The title of this post is the title of this new article available via SSRN by Priscilla Ocen. Here is the abstract:
The shackling of pregnant women prisoners during labor and childbirth is endemic within women’s penal institutions in the United States. This article interrogates the factors that account for the pervasiveness of this practice and suggests doctrinal innovations that may be leveraged to prevent its continuation. At a general level, it asserts that we cannot understand the persistence of shackling without understanding how historical constructions of race and gender operate structurally to both motivate and mask its use.
More specifically, this article contends that the shackling of pregnant prisoners during labor and childbirth can best be understood through an analysis that centers Black women and foregrounds the historical devaluation, regulation and punishment of Black women’s exercise of reproductive capacity in the context of slavery, convict leasing and chain gangs in the South. The regulation and punishment of Black women within these oppressive systems reinforced and reproduced stereotypes of Black women as deviant and dangerous, and these images in turn animate harsh practices against all women prisoners.
Moreover, this article asserts that current jurisprudence concerning the Eighth Amendment, which is the primary constitutional vehicle for challenging conditions of confinement, is insufficient to combat this problem at the structural level. This is so because of its focus on the subjective intentions of prison officials at the individual level and because of its omission of any consideration of how race underlies institutional practices. Instead, this article suggests an expanded reading of the Eighth Amendment and the 'evolving standards of decency' language that undergirds the 'cruel and unusual punishments' clause. This expanded reading, which this article refers to as the 'antisubordination approach,' draws upon Justice Harlan’s oft-cited dissent in Plessy v. Ferguson and his underappreciated reading of the Thirteenth Amendment therein to argue that conditions of confinement which result from or are related to repudiated mechanisms of racial domination should be deemed cruel and unusual punishment.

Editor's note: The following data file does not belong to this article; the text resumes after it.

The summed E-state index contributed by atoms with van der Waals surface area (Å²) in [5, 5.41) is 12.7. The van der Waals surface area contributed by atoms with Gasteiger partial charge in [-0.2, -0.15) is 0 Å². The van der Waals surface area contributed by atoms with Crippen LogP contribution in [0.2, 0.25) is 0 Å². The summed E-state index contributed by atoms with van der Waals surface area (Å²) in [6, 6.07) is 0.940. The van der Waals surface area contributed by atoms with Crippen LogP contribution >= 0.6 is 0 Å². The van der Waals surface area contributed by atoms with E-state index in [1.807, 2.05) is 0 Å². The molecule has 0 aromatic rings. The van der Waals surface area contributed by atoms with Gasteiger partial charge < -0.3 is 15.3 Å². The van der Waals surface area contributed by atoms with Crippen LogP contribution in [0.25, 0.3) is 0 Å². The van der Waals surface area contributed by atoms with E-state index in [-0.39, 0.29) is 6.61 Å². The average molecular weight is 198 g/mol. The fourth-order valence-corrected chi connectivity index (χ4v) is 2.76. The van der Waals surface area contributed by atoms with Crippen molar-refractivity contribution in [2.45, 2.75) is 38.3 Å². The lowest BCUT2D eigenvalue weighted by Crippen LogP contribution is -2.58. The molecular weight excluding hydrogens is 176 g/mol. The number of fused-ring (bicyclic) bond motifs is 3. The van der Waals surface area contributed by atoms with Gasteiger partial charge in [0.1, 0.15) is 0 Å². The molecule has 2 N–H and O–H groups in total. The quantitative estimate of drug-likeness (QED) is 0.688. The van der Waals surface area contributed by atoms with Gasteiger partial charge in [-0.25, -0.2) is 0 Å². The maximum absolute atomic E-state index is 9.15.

Wednesday, October 12, 2011
Dangerousness and dignity dicta could make SCOTUS work in Florence of sentencing interest
I have not been following the jail strip-search case before the Supreme Court too closely, in part because it is a Fourth Amendment case and in part because I lack the time to follow everything closely. But this early SCOTUSblog report on today's oral argument in Florence v. Board of Chosen Freeholders leads me now to the suggest that sentencing fans keep a close eye out for this forthcoming opinion. First, here are parts of the helpdul SCOTUSblog report from Lyle Denniston:
One thing, and only one thing, emerged clearly after a busy — and often confusing — hour of Supreme Court argument Wednesday on the constitutionality of strip-searches in local jails: the outcome is not going to be a categorical rule, one way or the other. None of the three lawyers argued for that, and nowhere near a majority of the Justices seemed prepared to rule flatly for or flatly against strip-searching of arrested individuals. But where five Justices might draw the line was entirely unpredictable after the hearing on Florence v. Board of Chosen Freeholders (docket 10-945).
What might turn out to be decisive is that the Justices discovered — to the surprise of some of them — that there was so little evidence that smuggling weapons or drugs into jails or prisons was actually a serious, documented problem. Several members of the Court pressed for “empirical evidence” of actual experience, but got in response only surmises, suggestions that it was fantasy not to appreciate that jails are by nature very dangerous places.